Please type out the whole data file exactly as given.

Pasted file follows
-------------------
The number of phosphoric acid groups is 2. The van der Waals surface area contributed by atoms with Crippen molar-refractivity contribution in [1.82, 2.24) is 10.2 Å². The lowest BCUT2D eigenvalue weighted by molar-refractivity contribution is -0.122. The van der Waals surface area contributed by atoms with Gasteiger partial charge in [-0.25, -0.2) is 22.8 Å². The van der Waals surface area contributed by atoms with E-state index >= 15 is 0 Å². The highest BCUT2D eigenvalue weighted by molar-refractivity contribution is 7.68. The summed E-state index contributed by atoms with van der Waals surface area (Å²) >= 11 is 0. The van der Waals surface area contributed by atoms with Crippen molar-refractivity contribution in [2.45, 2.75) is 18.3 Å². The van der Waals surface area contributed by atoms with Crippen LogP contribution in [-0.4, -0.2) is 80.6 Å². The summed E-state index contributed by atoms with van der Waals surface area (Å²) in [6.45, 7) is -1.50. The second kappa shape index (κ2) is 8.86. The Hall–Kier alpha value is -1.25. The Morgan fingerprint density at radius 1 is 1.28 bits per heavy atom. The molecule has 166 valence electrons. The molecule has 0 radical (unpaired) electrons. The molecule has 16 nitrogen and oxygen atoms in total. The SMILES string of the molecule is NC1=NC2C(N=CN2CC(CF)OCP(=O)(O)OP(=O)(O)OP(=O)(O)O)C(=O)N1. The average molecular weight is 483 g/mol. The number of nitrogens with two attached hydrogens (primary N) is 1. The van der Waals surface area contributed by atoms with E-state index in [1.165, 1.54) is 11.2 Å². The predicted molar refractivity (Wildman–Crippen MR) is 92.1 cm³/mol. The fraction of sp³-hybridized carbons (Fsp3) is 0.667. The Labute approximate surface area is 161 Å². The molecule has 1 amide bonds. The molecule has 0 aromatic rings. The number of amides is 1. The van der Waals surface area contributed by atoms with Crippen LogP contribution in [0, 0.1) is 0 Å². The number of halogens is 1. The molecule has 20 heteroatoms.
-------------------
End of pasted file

The number of phosphoric acid groups is 2. The van der Waals surface area contributed by atoms with Crippen molar-refractivity contribution in [1.82, 2.24) is 10.2 Å². The lowest BCUT2D eigenvalue weighted by molar-refractivity contribution is -0.122. The van der Waals surface area contributed by atoms with Gasteiger partial charge in [-0.25, -0.2) is 22.8 Å². The van der Waals surface area contributed by atoms with E-state index >= 15 is 0 Å². The highest BCUT2D eigenvalue weighted by molar-refractivity contribution is 7.68. The summed E-state index contributed by atoms with van der Waals surface area (Å²) >= 11 is 0. The van der Waals surface area contributed by atoms with Crippen molar-refractivity contribution in [2.45, 2.75) is 18.3 Å². The van der Waals surface area contributed by atoms with Crippen LogP contribution in [-0.4, -0.2) is 80.6 Å². The summed E-state index contributed by atoms with van der Waals surface area (Å²) in [6.45, 7) is -1.50. The second kappa shape index (κ2) is 8.86. The Hall–Kier alpha value is -1.25. The Morgan fingerprint density at radius 1 is 1.28 bits per heavy atom. The molecule has 166 valence electrons. The molecule has 0 radical (unpaired) electrons. The molecule has 16 nitrogen and oxygen atoms in total. The SMILES string of the molecule is NC1=NC2C(N=CN2CC(CF)OCP(=O)(O)OP(=O)(O)OP(=O)(O)O)C(=O)N1. The average molecular weight is 483 g/mol. The number of nitrogens with two attached hydrogens (primary N) is 1. The van der Waals surface area contributed by atoms with E-state index in [1.165, 1.54) is 11.2 Å². The predicted molar refractivity (Wildman–Crippen MR) is 92.1 cm³/mol. The fraction of sp³-hybridized carbons (Fsp3) is 0.667. The Labute approximate surface area is 161 Å². The molecule has 1 amide bonds. The molecule has 0 aromatic rings. The number of amides is 1. The van der Waals surface area contributed by atoms with Crippen LogP contribution in [0, 0.1) is 0 Å². The number of halogens is 1. The molecule has 20 heteroatoms.